Councillor profiles - This month from Mayor Jordan Crugnale, Bass Coast Shire,Victoria

Article image - Councillor profiles - This month from Mayor Jordan Crugnale, Bass Coast Shire,Victoria

The environment is our economy
Our character, natural environment and the space that surrounds us in Bass Coast Shire defines us; it is why we live, work and holiday here. We have a landscape and seascape that is exquisite and made up of natural delights including a National Surfing Reserve, the Bunurong Marine and Coastal Park, Ramsar Wetlands and a UNESCO Western port biosphere reserve. Adding in rivers and creeks, we have the theme of water coursing through our veins.

The environment is our economy. Bass Coast prospers as visitors come to enjoy our landscapes and facilities, and as one of the fastest growing municipalities in Victoria, new residents are coming to enjoy and contribute too.

Calling on networks
This is my first term as a Councillor, having been elected in 2012. Following a successful abandonment of a one year action on a local road issue, where we were being asked to pay $26,000 for a road and drainage scheme, I put my hand up on the basis that the budget should reflect community priorities.

I currently work full time in my role as Mayor. I was working in a drop-in centre in Melbourne; however, as a result of the mental health act changes in 2014 and its funding redistribution and service model changes, the weekend program closed. Having worked in this sector, you learn to have an endless supply of patience and empathy.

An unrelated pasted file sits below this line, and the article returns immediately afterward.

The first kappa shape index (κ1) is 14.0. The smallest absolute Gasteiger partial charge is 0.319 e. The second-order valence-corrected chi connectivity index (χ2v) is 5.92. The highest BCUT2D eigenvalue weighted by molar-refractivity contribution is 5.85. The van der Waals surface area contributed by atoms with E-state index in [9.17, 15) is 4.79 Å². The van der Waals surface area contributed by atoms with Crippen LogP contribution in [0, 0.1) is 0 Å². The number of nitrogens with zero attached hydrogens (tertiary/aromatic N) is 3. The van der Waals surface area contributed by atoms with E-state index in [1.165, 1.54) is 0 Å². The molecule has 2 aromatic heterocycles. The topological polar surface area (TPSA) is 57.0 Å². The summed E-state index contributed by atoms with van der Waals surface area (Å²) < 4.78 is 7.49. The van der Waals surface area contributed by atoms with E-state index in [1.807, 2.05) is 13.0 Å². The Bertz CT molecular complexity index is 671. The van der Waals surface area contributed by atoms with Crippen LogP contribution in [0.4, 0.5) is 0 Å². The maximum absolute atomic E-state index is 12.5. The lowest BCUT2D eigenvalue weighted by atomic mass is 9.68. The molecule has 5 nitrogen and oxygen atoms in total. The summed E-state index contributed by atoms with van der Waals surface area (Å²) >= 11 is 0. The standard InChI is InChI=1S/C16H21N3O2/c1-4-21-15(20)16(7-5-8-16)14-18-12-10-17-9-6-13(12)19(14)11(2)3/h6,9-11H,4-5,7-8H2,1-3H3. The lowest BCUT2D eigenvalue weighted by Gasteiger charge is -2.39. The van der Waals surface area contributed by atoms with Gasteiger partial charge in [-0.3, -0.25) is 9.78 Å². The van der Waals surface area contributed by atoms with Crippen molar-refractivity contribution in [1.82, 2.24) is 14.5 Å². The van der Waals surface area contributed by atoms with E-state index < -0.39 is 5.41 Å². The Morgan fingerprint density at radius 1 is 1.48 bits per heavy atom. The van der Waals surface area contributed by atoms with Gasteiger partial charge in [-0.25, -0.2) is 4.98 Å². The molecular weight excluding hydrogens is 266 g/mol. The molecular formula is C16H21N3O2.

What I find interesting in my role as a Councillor, there are very frequently complaints from people and when you dissect out the intent, they just want the best for their community and area – which is what we all want. It can be conveyed to you in an aggressive manner, but when you don’t feed the aggression with aggression, it goes nowhere. Anger is just the same as being ecstatic – it’s just an emotion.

One of the best parts of being a Councillor is being a matchmaker and calling on my networks. It is great when you find out about funding opportunities and you have a conversation with some people, a plan is plotted and you find the right person they need to progress the idea, put them in the same room, write a letter of support and away they go.

Outside of Council, I enjoy anything to do with the arts, instilling a sense of confidence and resilience in my kids, gardening, running along the water’s edge and dare I say it – singing with my musician partner.

Looking to the future
A proud moment was inviting the Premier of Victoria to the Shire and organising a round table discussion with key leaders and thinkers across the community, as well as from the private and public sectors, and having the Premier commit to a ministerial delegation to return within a timeframe and with a purpose. Future Industries, renewables, jobs and innovation was the theme and Wonthaggi as a Regional Centre needing an integrated big-vision
long-view plan.

At my local ward level, the Inverloch Skate Park has been transformed from a blank, concrete canvas to a burst of colour with an eclectic array of artworks painted by local youth and artists – it has been reclaimed and remade. Funded from our Public Art program and supported by Inverloch Community House, the leading artist, Mary Sullivan, had the whole town jumping with enthusiasm to pick up a paint brush and help in any way. It was a great community and youth project.

We have also recently started the process to have two 42m long, decommissioned wind turbine blades turned into a sculptural, functional and educational playground in our regional centre, Wonthaggi. The playground will be a first in Australia, inspired by the Wikado Playground in the Netherlands.